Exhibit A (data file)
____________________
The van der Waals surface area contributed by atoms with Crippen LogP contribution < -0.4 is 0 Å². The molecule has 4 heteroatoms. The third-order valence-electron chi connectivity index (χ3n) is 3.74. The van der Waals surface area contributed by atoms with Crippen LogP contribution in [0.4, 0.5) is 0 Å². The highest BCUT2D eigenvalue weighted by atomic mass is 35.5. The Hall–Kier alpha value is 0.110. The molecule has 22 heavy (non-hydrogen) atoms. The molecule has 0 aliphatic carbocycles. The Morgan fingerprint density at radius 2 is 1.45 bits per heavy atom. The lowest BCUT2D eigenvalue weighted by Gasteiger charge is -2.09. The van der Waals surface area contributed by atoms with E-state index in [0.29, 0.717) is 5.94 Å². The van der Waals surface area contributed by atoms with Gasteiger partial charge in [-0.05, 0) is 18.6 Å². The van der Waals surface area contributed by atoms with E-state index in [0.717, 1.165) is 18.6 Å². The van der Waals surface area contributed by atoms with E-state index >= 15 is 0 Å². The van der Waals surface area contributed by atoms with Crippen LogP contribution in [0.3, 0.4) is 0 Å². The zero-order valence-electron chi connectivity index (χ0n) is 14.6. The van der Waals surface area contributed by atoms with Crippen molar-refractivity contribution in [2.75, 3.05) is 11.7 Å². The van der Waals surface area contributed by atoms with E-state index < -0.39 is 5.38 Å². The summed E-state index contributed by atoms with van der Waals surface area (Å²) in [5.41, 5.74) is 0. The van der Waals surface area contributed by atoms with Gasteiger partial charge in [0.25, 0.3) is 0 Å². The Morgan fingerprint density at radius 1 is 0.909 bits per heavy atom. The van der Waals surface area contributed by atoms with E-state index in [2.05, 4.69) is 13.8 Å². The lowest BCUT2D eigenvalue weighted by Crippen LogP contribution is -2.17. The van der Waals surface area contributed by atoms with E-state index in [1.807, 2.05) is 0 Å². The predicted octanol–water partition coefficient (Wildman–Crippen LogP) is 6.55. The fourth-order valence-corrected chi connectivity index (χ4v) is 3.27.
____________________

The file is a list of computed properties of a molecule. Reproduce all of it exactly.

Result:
The van der Waals surface area contributed by atoms with Crippen LogP contribution < -0.4 is 0 Å². The molecule has 4 heteroatoms. The third-order valence-electron chi connectivity index (χ3n) is 3.74. The van der Waals surface area contributed by atoms with Crippen LogP contribution in [0.4, 0.5) is 0 Å². The highest BCUT2D eigenvalue weighted by atomic mass is 35.5. The Hall–Kier alpha value is 0.110. The molecule has 22 heavy (non-hydrogen) atoms. The molecule has 0 aliphatic carbocycles. The Morgan fingerprint density at radius 2 is 1.45 bits per heavy atom. The lowest BCUT2D eigenvalue weighted by Gasteiger charge is -2.09. The van der Waals surface area contributed by atoms with E-state index in [0.29, 0.717) is 5.94 Å². The van der Waals surface area contributed by atoms with Gasteiger partial charge in [-0.05, 0) is 18.6 Å². The van der Waals surface area contributed by atoms with E-state index in [0.717, 1.165) is 18.6 Å². The van der Waals surface area contributed by atoms with E-state index >= 15 is 0 Å². The van der Waals surface area contributed by atoms with Crippen LogP contribution in [0.3, 0.4) is 0 Å². The zero-order valence-electron chi connectivity index (χ0n) is 14.6. The van der Waals surface area contributed by atoms with Crippen molar-refractivity contribution in [2.75, 3.05) is 11.7 Å². The van der Waals surface area contributed by atoms with E-state index < -0.39 is 5.38 Å². The summed E-state index contributed by atoms with van der Waals surface area (Å²) in [5.41, 5.74) is 0. The van der Waals surface area contributed by atoms with Gasteiger partial charge in [0.25, 0.3) is 0 Å². The Morgan fingerprint density at radius 1 is 0.909 bits per heavy atom. The van der Waals surface area contributed by atoms with E-state index in [2.05, 4.69) is 13.8 Å². The lowest BCUT2D eigenvalue weighted by Crippen LogP contribution is -2.17. The van der Waals surface area contributed by atoms with E-state index in [1.807, 2.05) is 0 Å². The predicted octanol–water partition coefficient (Wildman–Crippen LogP) is 6.55. The fourth-order valence-corrected chi connectivity index (χ4v) is 3.27.